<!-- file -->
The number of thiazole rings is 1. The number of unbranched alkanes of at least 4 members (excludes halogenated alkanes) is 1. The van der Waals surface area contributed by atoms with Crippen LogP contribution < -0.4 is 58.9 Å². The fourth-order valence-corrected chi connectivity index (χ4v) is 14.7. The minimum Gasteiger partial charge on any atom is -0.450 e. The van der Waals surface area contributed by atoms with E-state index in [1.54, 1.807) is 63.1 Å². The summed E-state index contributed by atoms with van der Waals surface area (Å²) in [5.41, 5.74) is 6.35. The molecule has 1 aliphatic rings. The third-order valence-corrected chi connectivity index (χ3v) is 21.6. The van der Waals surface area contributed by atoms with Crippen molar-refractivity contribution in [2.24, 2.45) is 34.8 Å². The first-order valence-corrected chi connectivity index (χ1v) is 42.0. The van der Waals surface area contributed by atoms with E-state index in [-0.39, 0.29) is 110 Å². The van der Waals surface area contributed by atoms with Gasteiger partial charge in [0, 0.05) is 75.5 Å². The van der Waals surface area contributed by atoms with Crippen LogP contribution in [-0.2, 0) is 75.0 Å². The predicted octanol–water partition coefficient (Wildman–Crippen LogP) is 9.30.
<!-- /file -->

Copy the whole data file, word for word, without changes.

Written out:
The number of thiazole rings is 1. The number of unbranched alkanes of at least 4 members (excludes halogenated alkanes) is 1. The van der Waals surface area contributed by atoms with Crippen LogP contribution < -0.4 is 58.9 Å². The fourth-order valence-corrected chi connectivity index (χ4v) is 14.7. The minimum Gasteiger partial charge on any atom is -0.450 e. The van der Waals surface area contributed by atoms with E-state index in [1.54, 1.807) is 63.1 Å². The summed E-state index contributed by atoms with van der Waals surface area (Å²) in [5.41, 5.74) is 6.35. The molecule has 1 aliphatic rings. The third-order valence-corrected chi connectivity index (χ3v) is 21.6. The van der Waals surface area contributed by atoms with Crippen molar-refractivity contribution in [2.24, 2.45) is 34.8 Å². The first-order valence-corrected chi connectivity index (χ1v) is 42.0. The van der Waals surface area contributed by atoms with E-state index in [-0.39, 0.29) is 110 Å². The van der Waals surface area contributed by atoms with Gasteiger partial charge in [0, 0.05) is 75.5 Å². The van der Waals surface area contributed by atoms with Crippen LogP contribution in [-0.2, 0) is 75.0 Å². The predicted octanol–water partition coefficient (Wildman–Crippen LogP) is 9.30.